Why Phone Cubbies Should Be Eliminated

An antiquated practice


Today in one of my classes my peers and I had to put our phones into the infamous phone cubby. While I haven’t had to use a phone cubby since earlier this year (which was eventually phased out), this situation reminded me of the uselessness of phone cubbies in general.

First, I would argue that a phone cubby is more distracting. An issue I frequently experience is from my close position to said phone cubbies. Many students forget to silence their phones, so for a 90 minute period I constantly hear buzzing, ringing, or alarms going off. While these sounds would still occur in the possession of their owners, one could silence their phone after the first sound, rather than looking longingly at their constantly ringing phone. Imagine trying to write an essay and all you can hear is the Snapchat notification sound.

Another issue I see is the inequality between teachers and students. While it can be agreed that teachers and students are not on the same level, both deserve respect. If I put my phone up, isn’t it fair that my teacher does as well? I see no issue with my teacher needing to take a quick call, answer an urgent text, or check their notifications during downtime, so I’m not sure why teachers don’t share these sentiments with us. Phone cubbies make me reminiscent of elementary school cubbies or those cardholders where you flipped a card if you misbehaved. As many of us are soon to be adults, I think that students and teachers alike should be treated as such and allowed to maintain their property at their own discretion.

Additionally, many of the teachers that do not take phones have good reasoning for doing so. Marshall Fleming remembers that in his freshman year math class he was told that his phone wouldn’t be taken, but if he was on it constantly during lessons he would inevitably fail the class, and I agree with this sentiment. High school is the perfect time to learn to multitask and prioritize. Every time I pull out my phone during class to answer a text, I know that I am consciously making a choice that could affect my learning and grades, but ultimately this choice should be mine. However, even with my phone on the table next to me for four years, I have managed to pass all of my classes and get into college. Students that fail to manage their time will be punished with bad grades, so the phone cubby punishment is unnecessary. While phones can certainly be a distraction, I think that students at Academic Magnet should be and are able to balance their attention in a classroom setting.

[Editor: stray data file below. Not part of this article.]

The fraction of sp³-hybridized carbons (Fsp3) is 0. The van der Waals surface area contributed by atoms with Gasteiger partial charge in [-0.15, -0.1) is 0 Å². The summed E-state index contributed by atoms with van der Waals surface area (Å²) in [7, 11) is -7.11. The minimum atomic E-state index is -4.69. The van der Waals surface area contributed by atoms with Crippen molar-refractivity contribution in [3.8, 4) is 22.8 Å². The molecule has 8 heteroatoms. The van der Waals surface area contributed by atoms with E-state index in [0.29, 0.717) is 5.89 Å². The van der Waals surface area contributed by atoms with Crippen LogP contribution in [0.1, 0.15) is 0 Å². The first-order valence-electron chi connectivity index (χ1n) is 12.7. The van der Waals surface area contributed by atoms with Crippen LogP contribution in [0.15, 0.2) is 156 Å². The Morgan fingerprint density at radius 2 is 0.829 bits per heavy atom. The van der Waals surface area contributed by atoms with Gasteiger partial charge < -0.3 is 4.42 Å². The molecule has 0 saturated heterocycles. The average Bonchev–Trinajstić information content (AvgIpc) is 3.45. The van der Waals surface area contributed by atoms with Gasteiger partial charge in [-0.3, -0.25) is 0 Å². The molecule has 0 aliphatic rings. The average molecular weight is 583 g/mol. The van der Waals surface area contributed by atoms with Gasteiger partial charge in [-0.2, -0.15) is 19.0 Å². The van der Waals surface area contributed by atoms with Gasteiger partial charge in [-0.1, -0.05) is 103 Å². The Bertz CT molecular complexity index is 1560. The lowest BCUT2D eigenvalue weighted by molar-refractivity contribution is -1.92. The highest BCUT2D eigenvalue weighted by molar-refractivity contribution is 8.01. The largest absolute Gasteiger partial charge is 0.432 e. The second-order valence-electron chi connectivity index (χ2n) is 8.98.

— Anonymous

Additionally, when pulling out my phone, I understand when and how to do so respectfully. During a lecture or student presentation, I refrain from using my phone or do so quickly under the desk so as not to distract the presenter and remain respectful to them. However, during the time allotted for individual classwork, I see no reason that I can not be on my phone. If I fail to complete my work on time, that is my own fault, and doing so will be penalized in my grade. Once again, this brings in the concept of time management. If there is an assignment that I know I need to complete in a small amount of time, I don’t pull my phone out until after I have finished.

There are still a few other reasons why I believe phone cubbies are useless. For one, they are purchased for $10-$45. I find it hard to believe that these cubbies are the best use of this money. If teachers truly wish for students to refrain from using their phones, they could just ask students to put them in their bags or pockets. Additionally, I don’t think that a strict phone policy is preparing us for college. I’ve reiterated this multiple times, but students need to learn time management before going to college. In my 200 person lectures next year, my professor isn’t going to take my phone, so I need to have already learned the time management necessary to take notes, study, and be prepared for all of my classes while owning this device. Additionally, because of the horrid CCSD firewall, phones are often necessary to complete assignments. My Spanish project on Enrique Iglesias could not possibly have been completed without using my phone to look at sites that CCSD has deemed unnecessary to learning and to use apps to film my presentation video. Finally, the reasons for being on one’s phone should be considered. It’s one thing to be scrolling through TikTok during a lecture, but it’s another to quickly pull my phone out to answer a text or let my parents know something in a time crunch. With these points in mind, teachers should reconsider the usage of phone cubbies and possibly eliminate the practice forever.